Although steam reforming has been practiced for over five decades, efforts to improve the energy efficiency and reduce the capital investment required for this technology continue.
 The catalytic partial oxidation (CPOX) of hydrocarbons, e.g., natural gas or methane to syngas is also a process known in the art. While currently limited as an industrial process, partial oxidation has recently attracted much attention due to significant inherent advantages, such as the fact that significant heat is released during the process, in contrast to steam reforming processes.
 In catalytic partial oxidation, natural gas is mixed with air, oxygen-enriched air, or oxygen, and introduced to a catalyst at elevated temperature and pressure. The partial oxidation of methane yields a syngas mixture with a H2:CO ratio of 2:1, as shown in Equation 3.
 This ratio is more useful than the H2:CO ratio from steam reforming for the downstream conversion of the syngas to chemicals such as methanol and to fuels. The partial oxidation is also exothermic, while the steam reforming reaction is strongly endothermic. Furthermore, oxidation reactions are typically much faster than reforming reactions. This allows the use of much smaller reactors for catalytic partial oxidation processes. The syngas in turn may be converted to hydrocarbon products, for example, fuels boiling in the middle distillate range, such as kerosene and diesel fuel, and hydrocarbon waxes by processes such as the Fischer-Tropsch Synthesis.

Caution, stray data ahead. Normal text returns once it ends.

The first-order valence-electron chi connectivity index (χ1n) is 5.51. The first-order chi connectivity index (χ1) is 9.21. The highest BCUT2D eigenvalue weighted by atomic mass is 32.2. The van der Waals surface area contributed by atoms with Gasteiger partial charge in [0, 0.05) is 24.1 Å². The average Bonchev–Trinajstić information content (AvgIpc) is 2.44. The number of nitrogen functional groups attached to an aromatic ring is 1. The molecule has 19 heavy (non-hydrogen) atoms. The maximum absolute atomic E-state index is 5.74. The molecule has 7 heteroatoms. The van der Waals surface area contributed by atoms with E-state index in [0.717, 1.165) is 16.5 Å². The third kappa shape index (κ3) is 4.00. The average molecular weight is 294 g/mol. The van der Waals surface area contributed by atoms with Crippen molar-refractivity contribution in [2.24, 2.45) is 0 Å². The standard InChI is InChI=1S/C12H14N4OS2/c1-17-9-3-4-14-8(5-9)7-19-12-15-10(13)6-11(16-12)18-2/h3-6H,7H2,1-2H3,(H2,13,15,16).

The selectivities of catalytic partial oxidation to the desired products, carbon monoxide and hydrogen, are controlled by several factors, but one of the most important of these factors is the choice of catalyst composition. Typically, catalyst compositions have included precious metals and/or rare earths. The large volumes of expensive catalysts needed by prior art catalytic partial oxidation processes have placed these processes generally outside the limits of economic justification.
 For successful operation at commercial scale, the catalytic partial oxidation process must be able to achieve a high conversion of the methane feedstock at high gas hourly space velocities, and the selectivity of the process to the desired products of carbon monoxide and hydrogen must be high. Such high conversion and selectivity must be achieved without detrimental effects to the catalyst, such as the formation of carbon deposits (“coke”) on the catalyst, which severely reduces catalyst performance.
 Accordingly, the economic evaluation for selection of a syngas process depends upon the required hydrogen to carbon monoxide molar ratio, availability and cost of hydrocarbon feedstocks and catalysts, availability and cost of oxygen and carbon dioxide, the cost of utilities and credits available for export steam and sale of excess hydrogen or carbon monoxide coproduct. This analysis is complex and highly site dependent. Typically, petrochemical applications of syngas require a ratio of hydrogen to carbon monoxide of either 1:1 or 2:1. Commercial processes for syngas yield much higher ratios; therefore, separation technology, by-product credits and production techniques that can adjust the hydrogen to carbon monoxide ratio are important aspects of syngas production.
 Presently, heavy crude oil presents processing problems in refineries due to high viscosities, sulfur, nitrogen, and metal contents. Because of environmental requirements, steps are often taken at the refinery to upgrade these crude oils by reducing their viscosity and contaminants. Treatment strategies range from blending lighter crudes with heavier crudes to hydroprocessing. These strategies, though effective, are expensive because they require additional intermediates, such as hydrogen, to be produced. Therefore, there exists a need for a method of upgrading heavy crude oil with an already existing hydrogen source.